“The enthralling promo uses a range of highly technical visual effects techniques, which are perfectly paired with the organic flow and movement of professional dancer Sonoya Mizuno; to produce a captivating story that perfectly entwines with the iconic Chemical Brothers sound, featuring Beck.
Inspired by procedural cellular structures, with an aim to mix the mechanical and organic, we see the protagonist gradually turn into a fully 3D printed structure as she dances around the studio.
The Mill’s VFX team worked closely with Dom&Nic to achieve this effect by extensively and meticulously tracking the dancer’s movements in order to replace her limbs and eventually her whole torso, with a lattice of 3D mesh.
Photogrammetry scanning was used to create a fully CG model of the dancer’s body including photo real textures. CG clothing was also built in Marvellous Designer and then rendered in Arnold.
Head of 3D David Fleet comments, “The sheer complexity of this project is what made it unique. The amount of camera and body tracking alone was a huge challenge, as well as consistently seamlessly lighting one shot as long as this.
We created clean plates for seven thousand frames entailing a huge amount of traditional hand painted comp work. To lighten the load, the team created a bespoke tool specifically for this project, which automatically scanned our footage for clean parts of the set, projecting them onto the areas that the dancer occupied.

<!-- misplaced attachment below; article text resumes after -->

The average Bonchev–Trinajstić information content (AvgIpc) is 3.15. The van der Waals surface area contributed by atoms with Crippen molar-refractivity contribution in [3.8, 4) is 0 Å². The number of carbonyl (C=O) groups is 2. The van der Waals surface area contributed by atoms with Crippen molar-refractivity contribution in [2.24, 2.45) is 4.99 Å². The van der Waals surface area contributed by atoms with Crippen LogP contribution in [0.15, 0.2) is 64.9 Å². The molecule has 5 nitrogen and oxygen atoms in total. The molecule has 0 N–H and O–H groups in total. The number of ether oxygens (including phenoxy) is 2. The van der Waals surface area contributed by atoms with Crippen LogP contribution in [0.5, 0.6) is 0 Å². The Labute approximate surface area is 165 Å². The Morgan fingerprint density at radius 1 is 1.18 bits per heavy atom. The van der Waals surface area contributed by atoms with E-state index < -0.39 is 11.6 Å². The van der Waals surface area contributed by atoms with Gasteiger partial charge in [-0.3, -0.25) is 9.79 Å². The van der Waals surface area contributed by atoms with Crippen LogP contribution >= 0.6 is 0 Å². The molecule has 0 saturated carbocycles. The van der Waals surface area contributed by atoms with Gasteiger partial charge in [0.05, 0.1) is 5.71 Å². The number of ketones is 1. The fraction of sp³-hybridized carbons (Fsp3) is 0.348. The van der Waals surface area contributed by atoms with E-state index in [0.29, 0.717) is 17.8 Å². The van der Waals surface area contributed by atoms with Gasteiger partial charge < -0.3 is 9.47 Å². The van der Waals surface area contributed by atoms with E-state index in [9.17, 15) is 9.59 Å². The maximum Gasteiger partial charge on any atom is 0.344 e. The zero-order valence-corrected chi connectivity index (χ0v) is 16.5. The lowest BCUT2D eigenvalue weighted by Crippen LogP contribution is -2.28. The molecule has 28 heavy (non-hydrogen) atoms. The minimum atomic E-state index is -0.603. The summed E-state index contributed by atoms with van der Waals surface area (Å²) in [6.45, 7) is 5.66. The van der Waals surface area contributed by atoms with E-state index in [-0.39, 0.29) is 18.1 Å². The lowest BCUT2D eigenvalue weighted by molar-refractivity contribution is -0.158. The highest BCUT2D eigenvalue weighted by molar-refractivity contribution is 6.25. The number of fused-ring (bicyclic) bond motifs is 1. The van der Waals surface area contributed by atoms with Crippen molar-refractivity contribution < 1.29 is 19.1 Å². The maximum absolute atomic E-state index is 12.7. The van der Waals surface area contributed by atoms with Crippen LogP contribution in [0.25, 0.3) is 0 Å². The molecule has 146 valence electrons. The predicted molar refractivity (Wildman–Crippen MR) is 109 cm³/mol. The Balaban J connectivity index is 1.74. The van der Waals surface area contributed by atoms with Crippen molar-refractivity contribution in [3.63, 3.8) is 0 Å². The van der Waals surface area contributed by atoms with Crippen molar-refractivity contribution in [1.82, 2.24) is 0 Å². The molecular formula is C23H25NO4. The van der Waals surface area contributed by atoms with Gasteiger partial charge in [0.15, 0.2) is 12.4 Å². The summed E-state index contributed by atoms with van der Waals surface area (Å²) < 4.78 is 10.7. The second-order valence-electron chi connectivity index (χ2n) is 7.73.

We scanned the entire set using Lidar technology to give us an accurate 3D model of the entire environment, enabling us to track the camera as closely as possible.”
The Mill’s ECD Neil Davies comments, “The opportunity to work with Dom & Nic, The Chemical Brothers, Beck, Sonoya Mizuno and Wayne McGregor was a very exciting proposition.
Not only was this a break-through project for The Mill; one of extreme technical complexity and precision, but it’s simply a real piece of art.
As the viewer, you are lost in the dancer’s movement as the mechanical and physical blend into one. The final film is simple yet complex, and utterly mesmerising.”